God’s Little-Known Providence in a Well-Known Life
With all the attention on the NBA playoffs, it seems a fitting time to tell a basketball story.
John Wooden, now 99 years old, was the first person to become a member of the Basketball Hall of Fame as both a player (class of 1961) and as a coach (class of 1973). Wooden’s UCLA teams won an incredible ten NCAA National Championships in a twelve year period. He coached national championship teams, and all-time NBA greats such as Lew Alcindor (Kareem Abdul-Jabbar) and Bill Walton.
John Wooden is a Christian. He says, “I have always tried to make it clear that basketball is not the ultimate. It is of small importance in comparison to the total life we live. There is only one kind of life that truly wins, and that is the one that places faith in the hands of the Savior."
Wooden reads the Bible daily and attends a Christian Church. He says, "If I were ever prosecuted for my religion, I truly hope there would be enough evidence to convict me."
I have just one disclaimer in the following story: I would much prefer the term “God’s providence” instead of “fate” and I think John Wooden would likely agree.
From the book Wooden: A lifetime of observations and reflections on and off the court, by John Wooden and Steve Jamison
I was teaching and coaching at Indiana State Teachers College when I was offered coaching positions at both the University of Minnesota and UCLA. I was inclined to go with Minnesota because it was in the Midwest, but there was a little hitch in the offer. They wanted me to keep Dave McMillan, the fellow I would be replacing, as an assistant.
I didn’t think that would be for the best, so they offered to consider giving Mr. McMillan another position at the university, one acceptable to him. However, this would take a few days for the board to determine.
They promised they would call me Saturday at 6:00 P.M. with their decision. I told them if they could make the change and it was acceptable to Mr. McMillan, would come to Minnesota to and coach their basketball team.
Meanwhile, UCLA was waiting for a decision. I told them to call me on Saturday night at 7:oo. By then I would know what Minnesota had decided. I informed UCLA that Minnesota made the offer I would be staying in the Midwest. But fate stepped in and changed things.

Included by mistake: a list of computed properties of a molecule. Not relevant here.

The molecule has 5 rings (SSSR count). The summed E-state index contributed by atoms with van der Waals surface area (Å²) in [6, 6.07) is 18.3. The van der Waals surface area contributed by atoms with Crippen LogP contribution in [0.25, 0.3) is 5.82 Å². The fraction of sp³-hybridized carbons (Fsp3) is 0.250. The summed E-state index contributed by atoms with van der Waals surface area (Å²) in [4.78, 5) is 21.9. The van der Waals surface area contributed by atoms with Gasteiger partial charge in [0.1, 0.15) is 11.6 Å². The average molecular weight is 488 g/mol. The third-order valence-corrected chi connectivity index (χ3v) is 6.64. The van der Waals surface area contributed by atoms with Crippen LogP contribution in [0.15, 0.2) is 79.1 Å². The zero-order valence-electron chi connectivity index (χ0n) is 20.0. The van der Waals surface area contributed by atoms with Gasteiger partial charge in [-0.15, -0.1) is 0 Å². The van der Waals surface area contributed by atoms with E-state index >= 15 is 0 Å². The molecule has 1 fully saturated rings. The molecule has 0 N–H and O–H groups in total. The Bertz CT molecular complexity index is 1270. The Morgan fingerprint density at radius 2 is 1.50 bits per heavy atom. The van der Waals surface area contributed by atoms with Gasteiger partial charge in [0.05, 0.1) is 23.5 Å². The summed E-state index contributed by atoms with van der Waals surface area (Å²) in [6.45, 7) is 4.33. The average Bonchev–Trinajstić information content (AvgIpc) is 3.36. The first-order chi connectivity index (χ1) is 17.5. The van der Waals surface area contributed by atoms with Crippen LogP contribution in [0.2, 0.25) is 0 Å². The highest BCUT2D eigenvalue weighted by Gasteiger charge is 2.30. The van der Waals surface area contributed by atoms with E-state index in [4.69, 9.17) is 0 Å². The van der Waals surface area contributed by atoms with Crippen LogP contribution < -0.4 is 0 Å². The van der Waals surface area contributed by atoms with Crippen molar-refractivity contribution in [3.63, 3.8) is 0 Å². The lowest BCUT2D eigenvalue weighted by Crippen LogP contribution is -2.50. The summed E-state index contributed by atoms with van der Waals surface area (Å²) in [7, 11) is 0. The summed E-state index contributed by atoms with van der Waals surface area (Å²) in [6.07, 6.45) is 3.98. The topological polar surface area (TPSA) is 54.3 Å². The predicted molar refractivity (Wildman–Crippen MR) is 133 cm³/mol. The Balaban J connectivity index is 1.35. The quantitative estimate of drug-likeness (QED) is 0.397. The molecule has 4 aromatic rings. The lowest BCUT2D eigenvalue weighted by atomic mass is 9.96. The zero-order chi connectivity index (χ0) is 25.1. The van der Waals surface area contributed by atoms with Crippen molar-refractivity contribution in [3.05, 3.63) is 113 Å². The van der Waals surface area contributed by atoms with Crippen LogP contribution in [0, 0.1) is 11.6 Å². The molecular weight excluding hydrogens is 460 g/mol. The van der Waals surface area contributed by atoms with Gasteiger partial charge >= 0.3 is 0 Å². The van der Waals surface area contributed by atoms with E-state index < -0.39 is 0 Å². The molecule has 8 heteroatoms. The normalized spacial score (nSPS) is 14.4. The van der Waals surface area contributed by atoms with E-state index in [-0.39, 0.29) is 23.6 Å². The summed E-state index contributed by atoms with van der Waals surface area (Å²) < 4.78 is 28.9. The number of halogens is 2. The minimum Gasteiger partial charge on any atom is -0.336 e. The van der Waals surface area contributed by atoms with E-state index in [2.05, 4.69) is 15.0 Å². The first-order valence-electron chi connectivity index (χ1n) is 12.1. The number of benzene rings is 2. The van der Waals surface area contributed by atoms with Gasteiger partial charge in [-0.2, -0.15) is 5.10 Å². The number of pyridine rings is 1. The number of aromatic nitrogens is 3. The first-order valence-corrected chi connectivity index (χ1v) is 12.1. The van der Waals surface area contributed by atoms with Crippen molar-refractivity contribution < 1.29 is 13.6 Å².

On the day the University of Minnesota was supposed to call me, a blizzard hit the Twin Cities and knocked out all phone service in and around Minneapolis. Unaware of the situation, I waited patiently for the call. None came, not at 6:00, not at 6:30. My phone didn’t ring at 6:45.
However, right on the button at 7:00 P.M., UCLA called. I assumed Minnesota had decided against offering me the coaching position, so I accepted UCLA’s offer.
Almost immediately after I finished talking with UCLA, the call came through from Minneapolis. I was told about the storm. I was also told that the adjustment had been approved and they were offering me the position of head basketball coach at the University of Minnesota, the job I really wanted.
Had I been able to terminate my agreement with UCLA in an honorable fashion, I would have done so immediately. But I had given my word just a few minutes before.
If fate had not intervened, I would never have gone to UCLA. But my dad’s little set of threes served me well: “Don’t whine. Don’t complain. Don’t make excuses.”
I resolved to work hard and do the best job I was capable of—even when I discovered upon arriving at UCLA that I wasn’t actually working for the university but rather for the associated students. The president of the student body was actually my boss!
I believe that things are directed in some sort of way. I’m not exactly sure how. I also believe that things turn out best for those who make the best of the way things turn out.